As we mentioned earlier, different colors inspire different reactions in different groups of people. But there are certain colors that are universally liked across the board. This is great for building brand loyalty and positive brand sentiment, which will help you close more business down the line.
So, what colors should you use if you want universally likeable appeal? Blue and green.
According to a frequently cited color study, both men and women listed blue and green among their favorite colors, with 35% of women and a whopping 57% of men claiming blue as their top color and 14% of both men and women choosing green.
By working blue and green into your website color scheme, you’re widening the percentage of people that you’re going to appeal to. You’ll create a positive emotional connection from the get-go and before long, you’ll find yourself running around your office screaming, “They like me! They really like me!”
Website color schemes that add credibility
On the flip side, if you’re going for a more serious vibe, excitement isn’t what you’re after: it’s credibility. You can get that street cred with your visitors by using a more neutral, muted palette (with one or two accent colors for emphasis). Using a bright color palette will feel too loud and can discredit you if you’re in a more serious line of business, like retirement planning or insurance.
People associate neutrals like black, brown, and gray with serious matters. If your goal for your website is to be taken seriously, using those colors can help you get there with your audience.
Website color schemes that increase trust
Want to be viewed as a stable and trustworthy brand? Use blue. Blue has been shown to increase feelings of trust and is a great choice to frame yourself as a brand your consumers can put their faith in. That’s why it’s such a heavy favorite in corporate America; over 53% of corporate logos feature the color blue.
Use the right colors to drive conversions
Just like you can use color to inspire specific feelings, you can also use it to inspire specific actions, too. Using color in a strategic way is a great way to get your audience to do exactly what you want them to do. Or, in other words, drive conversions.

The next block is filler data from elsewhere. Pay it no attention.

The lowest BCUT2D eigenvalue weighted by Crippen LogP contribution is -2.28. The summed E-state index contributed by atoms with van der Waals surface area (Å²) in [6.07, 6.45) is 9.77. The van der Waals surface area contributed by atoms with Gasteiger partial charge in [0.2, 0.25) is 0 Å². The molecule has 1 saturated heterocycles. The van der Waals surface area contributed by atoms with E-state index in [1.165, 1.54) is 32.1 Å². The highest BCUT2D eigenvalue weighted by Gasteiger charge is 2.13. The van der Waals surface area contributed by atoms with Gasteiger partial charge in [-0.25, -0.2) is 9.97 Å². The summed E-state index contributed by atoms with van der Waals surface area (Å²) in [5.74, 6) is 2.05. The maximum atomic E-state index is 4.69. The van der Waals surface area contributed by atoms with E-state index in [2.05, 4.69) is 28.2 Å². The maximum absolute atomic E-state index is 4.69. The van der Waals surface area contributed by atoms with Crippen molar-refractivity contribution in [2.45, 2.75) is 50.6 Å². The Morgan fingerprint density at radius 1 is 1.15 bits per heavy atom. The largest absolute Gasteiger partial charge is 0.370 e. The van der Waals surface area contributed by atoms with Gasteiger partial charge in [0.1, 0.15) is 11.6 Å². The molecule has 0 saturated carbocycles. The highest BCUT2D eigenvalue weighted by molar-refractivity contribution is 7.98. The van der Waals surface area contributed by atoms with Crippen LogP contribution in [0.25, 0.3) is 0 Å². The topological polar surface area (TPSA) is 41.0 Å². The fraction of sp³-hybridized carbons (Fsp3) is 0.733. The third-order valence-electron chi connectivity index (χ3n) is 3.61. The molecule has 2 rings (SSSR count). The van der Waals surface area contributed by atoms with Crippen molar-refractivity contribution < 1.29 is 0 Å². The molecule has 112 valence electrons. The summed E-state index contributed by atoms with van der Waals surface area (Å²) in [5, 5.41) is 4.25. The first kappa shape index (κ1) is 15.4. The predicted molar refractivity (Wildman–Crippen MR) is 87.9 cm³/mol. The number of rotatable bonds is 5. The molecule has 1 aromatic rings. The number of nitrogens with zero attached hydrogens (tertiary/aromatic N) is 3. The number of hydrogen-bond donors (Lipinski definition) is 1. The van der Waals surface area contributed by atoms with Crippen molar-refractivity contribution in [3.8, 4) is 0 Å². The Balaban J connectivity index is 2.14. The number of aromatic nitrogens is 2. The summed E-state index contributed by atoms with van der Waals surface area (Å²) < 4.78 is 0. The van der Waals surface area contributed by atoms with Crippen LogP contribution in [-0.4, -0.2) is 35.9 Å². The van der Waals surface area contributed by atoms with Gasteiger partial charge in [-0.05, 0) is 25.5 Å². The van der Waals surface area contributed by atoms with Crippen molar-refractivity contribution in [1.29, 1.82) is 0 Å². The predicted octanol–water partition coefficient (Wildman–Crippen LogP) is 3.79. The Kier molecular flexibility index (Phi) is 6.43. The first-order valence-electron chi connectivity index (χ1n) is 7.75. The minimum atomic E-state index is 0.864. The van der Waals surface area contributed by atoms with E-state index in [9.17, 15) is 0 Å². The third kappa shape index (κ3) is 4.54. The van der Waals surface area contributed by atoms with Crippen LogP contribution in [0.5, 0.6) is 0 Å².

There’s no one website color scheme that’s guaranteed to convert like crazy (in a perfect world, right?). It’s more about using color in strategic ways and strategic places to inspire the specific action you want.
Want your audience to click on your call to action button? Go with red, which was shown to increase conversions by 34%.
Want someone to play your new game? Try green, which has been shown to spark creativity.
Use specific colors so your action-oriented content jumps off the screen and says “Hey! Look at me!” You’ll increase the number of people engaging with that content and increase your conversions right along with it.
Use the right website color scheme for your industry
Just like there’s no surefire way to increase conversions, there’s no rulebook on the right colors for a specific industry. But even if there are no set-in-stone rules, certain color associations have been shown to be successful.
Green for eco-friendly brands
Because green is so heavily associated with nature, green is a top choice for eco-friendly brands.
Blue for water
Blame the ocean (or as Finding Nemo called it, “The Big Blue”), but when people think water, they think blue. If you’re a water or water-related brand, you’ll make waves by using blue in your branding.
Blue for finance
If you’re a finance-based company, the number one thing you need your customers to feel about you is trust. That’s why blue, the color of trustworthiness, is a great choice.
Red for retail
If you’re in the business of selling products (brick and mortar or e-commerce), red is the way to go. Red sparks excitement and makes your customers want to buy from you. And if you don’t believe me, just look at the numbers: a whopping 59% of retailers have red in their logo and branding.
Get (color) scheming
As an entrepreneur, you want to do everything in your power to inspire your audience to follow you, engage with you, and ultimately buy from you. And if leveraging the colors of the rainbow gets you there, we say go for it.